Melissa Chaun is an ecologist with a passion for all things sustainable. She began her environmental career in the US and upon returning home, pursued a certificate in Sustainable Community Development at SFU. Having worked in the private, public and non-profit sectors, her interests in evidence-based policy-making and public outreach/education continue to grow. She is excited to be part of the RSBC team as the Events Coordinator. When not sitting still, she tries to keep her bicycle well-greased and her feet wet by kayaking this incredible coastline.
Director of Communications
A graphic designer since 1997 with a formal design education, Richelle has worked with the RSBC since 2005 on a wide range of projects, including marketing and advertising campaigns, website design and content development, media communications and social media. Her company specializes in working with eco-minded organizations, with a focus on branding and print design. Richelle manages the RSBC’s creative direction, including the website, and coordinates much of RSBC’s outreach and marketing efforts.
Bookkeeping & Administration
Carol Hamshaw, BA Honours English, completed her accounting degree at UBC’s Sauder School of Business after nearly a decade as Managing Editor of The Capilano Review. Now a freelance consultant to small businesses, sole proprietors and non-profits in the areas of accounting, finance, tax, marketing, administration and capacity development, Carol is also experienced in nonprofit administration and arts and culture grant writing. She is VP of Financial Resources for Asian Heritage Month Society and helps organize the tri-cities Writers in Our Midst reading series at Gallery Bistro in Port Moody.
Jacquie is an environmental educator, writer and artist who is passionate about facilitating programs that inspire creative encounters with the outdoors. After receiving her B.A. and B.Ed. from SFU she has worked in a variety of educational settings, teaching high school and elementary grades, running a one-room school, and working for wilderness camps. As an avid outdoorswoman, Jacquie believes getting people outside and re-connected to the natural world has the potential to create lasting social change by producing stewards who are keenly aware of the environmental challenges we face.
Jacquie fell in love with the Fraser on her first SLLP trip down the river in 2012, and spent the next four summers as a facilitator for the program. She has now retired from this position to work towards building a homestead and raising a family on Haida Gwaii. She hopes to inspire others to learn about small-scale food production and to care for their local watersheds.
Doug Radies worked full time on parks and wilderness and land use issues in British Columbia from 1989-2002. In 1990, Doug spearheaded the campaign to protect the Cariboo Mountains of BC, which led to a moratorium and ultimately a 130,000 hectare protected area between Bowron Lake and Wells Gray Provincial Parks in the central interior of BC.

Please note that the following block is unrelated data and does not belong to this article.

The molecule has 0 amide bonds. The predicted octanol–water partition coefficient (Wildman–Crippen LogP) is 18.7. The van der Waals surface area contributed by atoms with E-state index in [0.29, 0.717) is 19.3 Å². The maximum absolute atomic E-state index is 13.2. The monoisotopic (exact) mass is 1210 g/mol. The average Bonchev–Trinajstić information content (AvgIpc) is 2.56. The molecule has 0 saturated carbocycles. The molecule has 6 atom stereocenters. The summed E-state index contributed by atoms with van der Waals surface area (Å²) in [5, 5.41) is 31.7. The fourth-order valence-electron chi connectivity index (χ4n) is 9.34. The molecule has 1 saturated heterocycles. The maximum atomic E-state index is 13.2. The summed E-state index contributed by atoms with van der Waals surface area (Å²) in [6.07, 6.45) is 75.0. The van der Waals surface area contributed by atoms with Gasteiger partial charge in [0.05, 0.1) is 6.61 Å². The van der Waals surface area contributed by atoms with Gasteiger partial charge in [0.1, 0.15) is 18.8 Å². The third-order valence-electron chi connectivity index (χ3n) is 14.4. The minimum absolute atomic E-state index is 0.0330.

He participated in the Cariboo and Robson Valley Land Use Planning Processes and, in 1995, co-founded the Quesnel River Watershed Alliance, a Cariboo-based grass-roots conservation group working to protect and maintain the overall health of the Quesnel Rivershed, the most productive sockeye salmon producing tributary of the Fraser River. Doug conducted extensive research and fieldwork in BC’s interior, producing tabloids, reports, magazine articles, posters, brochures, slide shows, and videos about the environment.
From 1999-2002, Doug coordinated the Lillooet conservation campaign for the Sierra Club of BC. Doug has a degree in Education from the University of British Columbia.
Jane graduated from the Sustainable Living Leadership Program in 2008 and served on the RSBC Board of Directors for 2 years. She is passionate about connecting children with nature, gardening and animal welfare. Jane works for the Provincial Health Services Authority and the PIPE UP Network and is Chair of the Colony Farm Park Association where she is also a community gardener. Most importantly, she is a mother to two young children and lives with her family in Port Coquitlam.
Social Media Coordinator
Born in Manitoba, then growing up in Alberta before moving to BC in her twenties, Robbin Whachell now calls Coquitlam home after living in The Bahamas for 15 years. There she created TheBahamasWeekly.com, a news and events portal, which she still manages today. Upon returning to life in Canada she ‘fell in love’ with her homeland, began exploring her Metis lineage, and became actively involved in watershed work. As a director of the Hoy-Scott Watershed Society she’s involved in hands-on work in the riparian area, in-stream and hatchery salmon enhancement work, and helped bring public awareness of the work done by the society by creating and managing their facebook page, a new website and newsletter. For this Robbin was acknowledged in 2015 at Coquitlam’s Environmental Awards. In her spare time, when she’s not hiking, playing soccer or paddling with the Nothin’ Dragon Masters dragon boat team, she likes to walk in nature or roam around her community taking photos or video, and writing about what she sees and feels.
Jeremy is an independent filmmaker and award-winning photographer, specializing in remote wilderness productions. His films have been broadcast on CNN, CBC, satellite TV, and community TV. His photos have been published in many books, magazines, and newspapers, including the New York times, and the Vancouver Sun. Jeremy works with groups and communities committed to solutions for a peaceful, sustainable world.